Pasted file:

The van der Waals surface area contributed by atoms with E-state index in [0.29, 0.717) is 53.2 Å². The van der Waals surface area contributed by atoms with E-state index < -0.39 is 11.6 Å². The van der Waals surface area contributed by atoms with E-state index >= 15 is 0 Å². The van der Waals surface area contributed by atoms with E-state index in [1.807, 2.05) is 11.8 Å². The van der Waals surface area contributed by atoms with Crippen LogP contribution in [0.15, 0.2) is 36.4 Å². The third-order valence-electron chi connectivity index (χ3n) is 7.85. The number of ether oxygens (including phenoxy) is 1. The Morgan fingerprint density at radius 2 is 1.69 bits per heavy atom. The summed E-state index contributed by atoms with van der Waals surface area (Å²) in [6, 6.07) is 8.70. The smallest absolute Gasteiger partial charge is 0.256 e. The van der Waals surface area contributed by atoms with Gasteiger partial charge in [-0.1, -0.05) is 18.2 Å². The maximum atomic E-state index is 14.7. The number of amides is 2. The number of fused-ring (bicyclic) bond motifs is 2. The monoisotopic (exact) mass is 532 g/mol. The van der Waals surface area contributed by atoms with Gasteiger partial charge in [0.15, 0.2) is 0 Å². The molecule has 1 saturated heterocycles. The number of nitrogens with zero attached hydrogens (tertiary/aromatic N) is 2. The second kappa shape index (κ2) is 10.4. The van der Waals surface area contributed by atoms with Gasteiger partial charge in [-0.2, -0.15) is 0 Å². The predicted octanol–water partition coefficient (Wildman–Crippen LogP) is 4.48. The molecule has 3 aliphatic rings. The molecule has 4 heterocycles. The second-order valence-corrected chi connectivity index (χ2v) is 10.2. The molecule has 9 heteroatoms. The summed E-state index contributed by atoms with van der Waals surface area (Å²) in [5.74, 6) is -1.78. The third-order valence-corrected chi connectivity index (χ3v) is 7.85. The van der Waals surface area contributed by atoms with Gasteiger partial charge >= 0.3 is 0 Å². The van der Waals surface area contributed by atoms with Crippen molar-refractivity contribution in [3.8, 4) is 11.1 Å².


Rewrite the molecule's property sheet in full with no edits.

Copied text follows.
The van der Waals surface area contributed by atoms with E-state index in [0.29, 0.717) is 53.2 Å². The van der Waals surface area contributed by atoms with E-state index < -0.39 is 11.6 Å². The van der Waals surface area contributed by atoms with E-state index >= 15 is 0 Å². The van der Waals surface area contributed by atoms with E-state index in [1.807, 2.05) is 11.8 Å². The van der Waals surface area contributed by atoms with Crippen LogP contribution in [0.15, 0.2) is 36.4 Å². The third-order valence-electron chi connectivity index (χ3n) is 7.85. The number of ether oxygens (including phenoxy) is 1. The Morgan fingerprint density at radius 2 is 1.69 bits per heavy atom. The summed E-state index contributed by atoms with van der Waals surface area (Å²) in [6, 6.07) is 8.70. The smallest absolute Gasteiger partial charge is 0.256 e. The van der Waals surface area contributed by atoms with Gasteiger partial charge in [-0.1, -0.05) is 18.2 Å². The maximum atomic E-state index is 14.7. The number of amides is 2. The number of fused-ring (bicyclic) bond motifs is 2. The monoisotopic (exact) mass is 532 g/mol. The van der Waals surface area contributed by atoms with Gasteiger partial charge in [0.15, 0.2) is 0 Å². The molecule has 1 saturated heterocycles. The number of nitrogens with zero attached hydrogens (tertiary/aromatic N) is 2. The second kappa shape index (κ2) is 10.4. The van der Waals surface area contributed by atoms with Gasteiger partial charge in [-0.2, -0.15) is 0 Å². The predicted octanol–water partition coefficient (Wildman–Crippen LogP) is 4.48. The molecule has 3 aliphatic rings. The molecule has 4 heterocycles. The second-order valence-corrected chi connectivity index (χ2v) is 10.2. The molecule has 9 heteroatoms. The summed E-state index contributed by atoms with van der Waals surface area (Å²) in [5.74, 6) is -1.78. The third-order valence-corrected chi connectivity index (χ3v) is 7.85. The van der Waals surface area contributed by atoms with Gasteiger partial charge >= 0.3 is 0 Å². The van der Waals surface area contributed by atoms with Crippen molar-refractivity contribution in [3.8, 4) is 11.1 Å².